Common Questions About Gaucher Disease
Allison Bush | Feb 28, 2013
Gaucher disease is not very common, but if you or a loved one has just been diagnosed with it, you’ll want to know everything there is to know about the disorder. Here are answers to the most common questions people have about the disease.
What's the history?
Gaucher disease is named after the French physician Philippe Charles Ernest Gaucher, who first discovered the disease in 1882 in a 32-year-old person whose liver and spleen were enlarged. Later, American physician Roscoe O. Brady demonstrated in 1965 that the accumulation of glucocerebroside results from a deficiency of the enzyme glucocerebrosidase.
People with Gaucher disease lack the normal form of the glucocerebrosidase enzyme. This means the specialized cells called macrophages that are supposed to remove worn-out cells in the body can’t function properly, leading to a buildup of undigested glucocerebroside inside the lysosomes. The are called Gaucher cells and most often accumulate in the spleen, liver, and bone marrow.
What is Type 1 Gaucher disease?
Type 1 Gaucher disease is the most common form and affects people of all ages. Because Type 1 Gaucher disease does not affect the nervous system, it is sometimes referred to as non-neuronopathic Gaucher disease. Many people with Type 1 disease have no clinical symptoms and lead normal lives.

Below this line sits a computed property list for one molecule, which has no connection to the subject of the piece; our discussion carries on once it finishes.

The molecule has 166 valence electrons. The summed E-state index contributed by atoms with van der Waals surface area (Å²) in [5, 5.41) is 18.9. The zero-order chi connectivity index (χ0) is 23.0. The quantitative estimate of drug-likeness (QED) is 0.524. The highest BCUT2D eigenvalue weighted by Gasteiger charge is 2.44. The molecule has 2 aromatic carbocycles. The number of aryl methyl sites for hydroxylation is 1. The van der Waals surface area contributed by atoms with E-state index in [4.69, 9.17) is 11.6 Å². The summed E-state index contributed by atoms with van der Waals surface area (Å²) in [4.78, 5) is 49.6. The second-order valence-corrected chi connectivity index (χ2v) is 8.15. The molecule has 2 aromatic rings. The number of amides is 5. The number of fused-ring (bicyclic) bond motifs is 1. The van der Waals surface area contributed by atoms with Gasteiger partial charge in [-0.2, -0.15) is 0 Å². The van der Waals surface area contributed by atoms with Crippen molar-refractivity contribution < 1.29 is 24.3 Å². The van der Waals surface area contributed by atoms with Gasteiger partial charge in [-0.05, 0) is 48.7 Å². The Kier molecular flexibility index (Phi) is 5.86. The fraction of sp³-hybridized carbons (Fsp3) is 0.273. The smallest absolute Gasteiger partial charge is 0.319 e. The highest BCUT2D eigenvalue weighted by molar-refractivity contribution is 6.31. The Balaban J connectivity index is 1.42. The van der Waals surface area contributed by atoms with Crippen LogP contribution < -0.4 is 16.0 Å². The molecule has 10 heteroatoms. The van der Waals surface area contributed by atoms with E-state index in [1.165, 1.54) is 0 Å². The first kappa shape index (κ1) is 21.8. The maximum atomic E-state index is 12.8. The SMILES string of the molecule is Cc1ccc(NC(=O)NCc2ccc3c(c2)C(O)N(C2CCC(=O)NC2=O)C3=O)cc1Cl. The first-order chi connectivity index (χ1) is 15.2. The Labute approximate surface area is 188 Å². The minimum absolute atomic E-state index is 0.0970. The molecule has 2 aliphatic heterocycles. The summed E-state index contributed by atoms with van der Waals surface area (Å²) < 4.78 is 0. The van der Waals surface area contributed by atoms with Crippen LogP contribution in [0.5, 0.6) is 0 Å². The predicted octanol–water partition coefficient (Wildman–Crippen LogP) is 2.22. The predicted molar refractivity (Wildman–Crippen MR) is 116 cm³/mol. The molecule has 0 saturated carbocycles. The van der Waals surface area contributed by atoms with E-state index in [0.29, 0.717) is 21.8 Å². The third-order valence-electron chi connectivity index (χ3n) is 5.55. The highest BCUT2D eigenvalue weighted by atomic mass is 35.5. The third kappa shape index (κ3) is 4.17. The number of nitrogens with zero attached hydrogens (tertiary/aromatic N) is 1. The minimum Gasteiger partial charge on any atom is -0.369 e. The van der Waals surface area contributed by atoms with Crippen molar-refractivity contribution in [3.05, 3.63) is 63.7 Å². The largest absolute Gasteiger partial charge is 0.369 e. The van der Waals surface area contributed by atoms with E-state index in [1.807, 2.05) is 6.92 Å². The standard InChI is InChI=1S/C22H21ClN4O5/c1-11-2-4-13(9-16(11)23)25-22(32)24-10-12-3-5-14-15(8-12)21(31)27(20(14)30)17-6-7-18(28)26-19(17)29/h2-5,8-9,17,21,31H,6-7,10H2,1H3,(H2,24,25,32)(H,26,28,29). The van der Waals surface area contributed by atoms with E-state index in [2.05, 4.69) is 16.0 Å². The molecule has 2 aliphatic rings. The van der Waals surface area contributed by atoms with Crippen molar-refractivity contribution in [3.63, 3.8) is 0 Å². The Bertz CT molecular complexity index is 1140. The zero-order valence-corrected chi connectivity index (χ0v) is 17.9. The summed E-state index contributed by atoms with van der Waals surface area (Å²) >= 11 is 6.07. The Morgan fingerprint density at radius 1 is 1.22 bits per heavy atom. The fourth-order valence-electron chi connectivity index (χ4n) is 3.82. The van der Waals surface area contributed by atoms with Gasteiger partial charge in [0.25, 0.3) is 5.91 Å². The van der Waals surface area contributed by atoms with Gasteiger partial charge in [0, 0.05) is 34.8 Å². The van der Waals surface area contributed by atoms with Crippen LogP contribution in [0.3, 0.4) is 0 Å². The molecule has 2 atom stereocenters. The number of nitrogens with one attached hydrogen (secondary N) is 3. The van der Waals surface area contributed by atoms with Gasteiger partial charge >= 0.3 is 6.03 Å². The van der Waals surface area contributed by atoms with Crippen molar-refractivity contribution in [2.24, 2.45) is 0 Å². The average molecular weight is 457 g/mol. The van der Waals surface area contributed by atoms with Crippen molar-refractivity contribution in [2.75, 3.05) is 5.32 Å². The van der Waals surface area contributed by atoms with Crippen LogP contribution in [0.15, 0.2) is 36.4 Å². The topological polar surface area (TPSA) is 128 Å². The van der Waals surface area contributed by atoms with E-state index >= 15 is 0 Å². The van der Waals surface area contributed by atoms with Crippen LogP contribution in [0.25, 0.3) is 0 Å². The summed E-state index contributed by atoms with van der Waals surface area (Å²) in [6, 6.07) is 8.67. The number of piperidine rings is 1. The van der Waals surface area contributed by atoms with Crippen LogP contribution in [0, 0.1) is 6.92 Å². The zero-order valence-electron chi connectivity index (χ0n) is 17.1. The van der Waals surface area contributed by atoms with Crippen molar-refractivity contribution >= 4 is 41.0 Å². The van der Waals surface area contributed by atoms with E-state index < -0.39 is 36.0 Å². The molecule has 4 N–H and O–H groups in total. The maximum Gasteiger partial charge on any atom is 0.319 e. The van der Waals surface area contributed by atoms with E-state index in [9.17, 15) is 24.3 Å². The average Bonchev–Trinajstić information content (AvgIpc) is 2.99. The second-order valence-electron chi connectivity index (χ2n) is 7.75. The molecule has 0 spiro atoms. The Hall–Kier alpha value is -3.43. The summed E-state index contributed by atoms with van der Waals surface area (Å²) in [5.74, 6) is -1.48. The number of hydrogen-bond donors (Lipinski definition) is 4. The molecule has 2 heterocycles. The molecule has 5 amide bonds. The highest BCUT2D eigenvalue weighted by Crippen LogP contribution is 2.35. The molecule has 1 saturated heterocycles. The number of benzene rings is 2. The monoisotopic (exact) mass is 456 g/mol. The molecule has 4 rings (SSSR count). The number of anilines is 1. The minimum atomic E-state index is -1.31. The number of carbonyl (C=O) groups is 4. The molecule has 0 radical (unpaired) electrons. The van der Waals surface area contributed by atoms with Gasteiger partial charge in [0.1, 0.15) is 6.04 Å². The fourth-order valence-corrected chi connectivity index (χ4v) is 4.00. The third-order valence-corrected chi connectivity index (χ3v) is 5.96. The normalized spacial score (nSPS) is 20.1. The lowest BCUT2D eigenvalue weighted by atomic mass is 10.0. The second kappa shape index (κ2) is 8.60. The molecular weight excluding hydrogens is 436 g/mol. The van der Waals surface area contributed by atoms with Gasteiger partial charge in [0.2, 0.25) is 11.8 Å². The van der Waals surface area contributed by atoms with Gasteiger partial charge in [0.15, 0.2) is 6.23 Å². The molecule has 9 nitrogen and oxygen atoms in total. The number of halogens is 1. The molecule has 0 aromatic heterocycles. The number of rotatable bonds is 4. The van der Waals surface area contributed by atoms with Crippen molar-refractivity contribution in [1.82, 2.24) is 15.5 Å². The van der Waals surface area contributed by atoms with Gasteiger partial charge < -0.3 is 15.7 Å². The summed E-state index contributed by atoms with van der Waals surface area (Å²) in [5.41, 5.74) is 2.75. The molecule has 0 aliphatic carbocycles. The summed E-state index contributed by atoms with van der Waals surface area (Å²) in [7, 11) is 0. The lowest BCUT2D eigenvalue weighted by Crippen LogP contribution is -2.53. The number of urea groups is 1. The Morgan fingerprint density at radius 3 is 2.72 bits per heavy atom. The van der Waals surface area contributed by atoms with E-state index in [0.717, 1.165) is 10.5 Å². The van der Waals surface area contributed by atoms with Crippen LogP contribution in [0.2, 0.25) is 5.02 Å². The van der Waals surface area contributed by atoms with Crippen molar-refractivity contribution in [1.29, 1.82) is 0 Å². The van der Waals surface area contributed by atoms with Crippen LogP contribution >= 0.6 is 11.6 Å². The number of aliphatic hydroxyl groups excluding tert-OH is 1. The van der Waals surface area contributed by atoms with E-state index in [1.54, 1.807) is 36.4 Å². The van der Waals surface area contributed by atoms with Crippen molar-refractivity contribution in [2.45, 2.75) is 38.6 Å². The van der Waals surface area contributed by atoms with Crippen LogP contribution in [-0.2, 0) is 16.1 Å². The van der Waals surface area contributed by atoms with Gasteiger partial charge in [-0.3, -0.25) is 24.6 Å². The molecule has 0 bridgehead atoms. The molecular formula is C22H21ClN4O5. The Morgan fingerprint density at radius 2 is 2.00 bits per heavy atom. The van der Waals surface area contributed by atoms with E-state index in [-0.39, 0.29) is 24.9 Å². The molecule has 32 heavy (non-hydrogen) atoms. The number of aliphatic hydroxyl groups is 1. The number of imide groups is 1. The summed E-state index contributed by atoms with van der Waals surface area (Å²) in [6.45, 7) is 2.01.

What are the signs?
The most common sign of Type 1 Gaucher disease is an enlargement of the spleen and/or liver. Spleen enlargement is often the most frequent initial finding and may be first recognized when a child is as young as six months. Another sign of Gaucher involves the bones, where X-rays show a characteristic deformity in the thigh bones.
Copies of the gene for glucocerebrosidase are carried on a chromosome that does not determine sex of the individual, which means the defective glucocerebrosidase gene can be passed on to either males or females. Because Gaucher disease is an autosomal recessive disorder, an individual must inherit two defective copies of the gene, one from each parent.
Who should be tested?
Since Gaucher disease is a genetic disorder, all close blood relatives of patients with Gaucher disease are at risk of having the disease, or could be carriers. To screen for the disease, a blood sample is taken to measure glucocerebrosidase activity to determine if someone has it or is a carrier.